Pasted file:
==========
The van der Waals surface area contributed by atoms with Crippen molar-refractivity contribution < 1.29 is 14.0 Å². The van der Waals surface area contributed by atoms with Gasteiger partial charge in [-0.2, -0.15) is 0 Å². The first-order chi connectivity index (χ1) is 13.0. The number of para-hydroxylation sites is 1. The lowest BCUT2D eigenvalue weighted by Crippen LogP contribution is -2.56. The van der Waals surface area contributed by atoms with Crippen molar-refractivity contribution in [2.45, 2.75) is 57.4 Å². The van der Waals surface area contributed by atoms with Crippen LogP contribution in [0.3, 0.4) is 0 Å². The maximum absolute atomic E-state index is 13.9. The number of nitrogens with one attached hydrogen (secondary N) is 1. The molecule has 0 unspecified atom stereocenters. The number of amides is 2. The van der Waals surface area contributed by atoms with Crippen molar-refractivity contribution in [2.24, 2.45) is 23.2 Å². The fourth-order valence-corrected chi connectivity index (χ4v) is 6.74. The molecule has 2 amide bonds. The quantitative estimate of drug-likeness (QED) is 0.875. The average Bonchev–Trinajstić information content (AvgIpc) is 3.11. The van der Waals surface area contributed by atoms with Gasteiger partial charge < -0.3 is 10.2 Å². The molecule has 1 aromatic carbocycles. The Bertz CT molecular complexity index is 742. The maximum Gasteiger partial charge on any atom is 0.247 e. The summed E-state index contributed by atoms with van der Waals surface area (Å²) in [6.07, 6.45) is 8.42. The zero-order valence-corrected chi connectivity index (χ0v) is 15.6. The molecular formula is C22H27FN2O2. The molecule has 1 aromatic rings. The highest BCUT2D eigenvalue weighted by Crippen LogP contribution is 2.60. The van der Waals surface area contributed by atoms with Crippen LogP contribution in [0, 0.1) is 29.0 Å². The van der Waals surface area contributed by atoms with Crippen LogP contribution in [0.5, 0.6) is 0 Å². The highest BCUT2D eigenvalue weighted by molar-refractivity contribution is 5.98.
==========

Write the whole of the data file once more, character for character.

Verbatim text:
The van der Waals surface area contributed by atoms with Crippen molar-refractivity contribution < 1.29 is 14.0 Å². The van der Waals surface area contributed by atoms with Gasteiger partial charge in [-0.2, -0.15) is 0 Å². The first-order chi connectivity index (χ1) is 13.0. The number of para-hydroxylation sites is 1. The lowest BCUT2D eigenvalue weighted by Crippen LogP contribution is -2.56. The van der Waals surface area contributed by atoms with Crippen molar-refractivity contribution in [2.45, 2.75) is 57.4 Å². The van der Waals surface area contributed by atoms with Crippen LogP contribution in [0.3, 0.4) is 0 Å². The maximum absolute atomic E-state index is 13.9. The number of nitrogens with one attached hydrogen (secondary N) is 1. The molecule has 0 unspecified atom stereocenters. The number of amides is 2. The van der Waals surface area contributed by atoms with Crippen molar-refractivity contribution in [2.24, 2.45) is 23.2 Å². The fourth-order valence-corrected chi connectivity index (χ4v) is 6.74. The molecule has 2 amide bonds. The quantitative estimate of drug-likeness (QED) is 0.875. The average Bonchev–Trinajstić information content (AvgIpc) is 3.11. The van der Waals surface area contributed by atoms with Gasteiger partial charge < -0.3 is 10.2 Å². The molecule has 1 aromatic carbocycles. The Bertz CT molecular complexity index is 742. The maximum Gasteiger partial charge on any atom is 0.247 e. The summed E-state index contributed by atoms with van der Waals surface area (Å²) in [6.07, 6.45) is 8.42. The zero-order valence-corrected chi connectivity index (χ0v) is 15.6. The molecular formula is C22H27FN2O2. The molecule has 1 aromatic rings. The highest BCUT2D eigenvalue weighted by Crippen LogP contribution is 2.60. The van der Waals surface area contributed by atoms with Crippen LogP contribution in [0, 0.1) is 29.0 Å². The van der Waals surface area contributed by atoms with Crippen LogP contribution in [0.5, 0.6) is 0 Å². The highest BCUT2D eigenvalue weighted by molar-refractivity contribution is 5.98.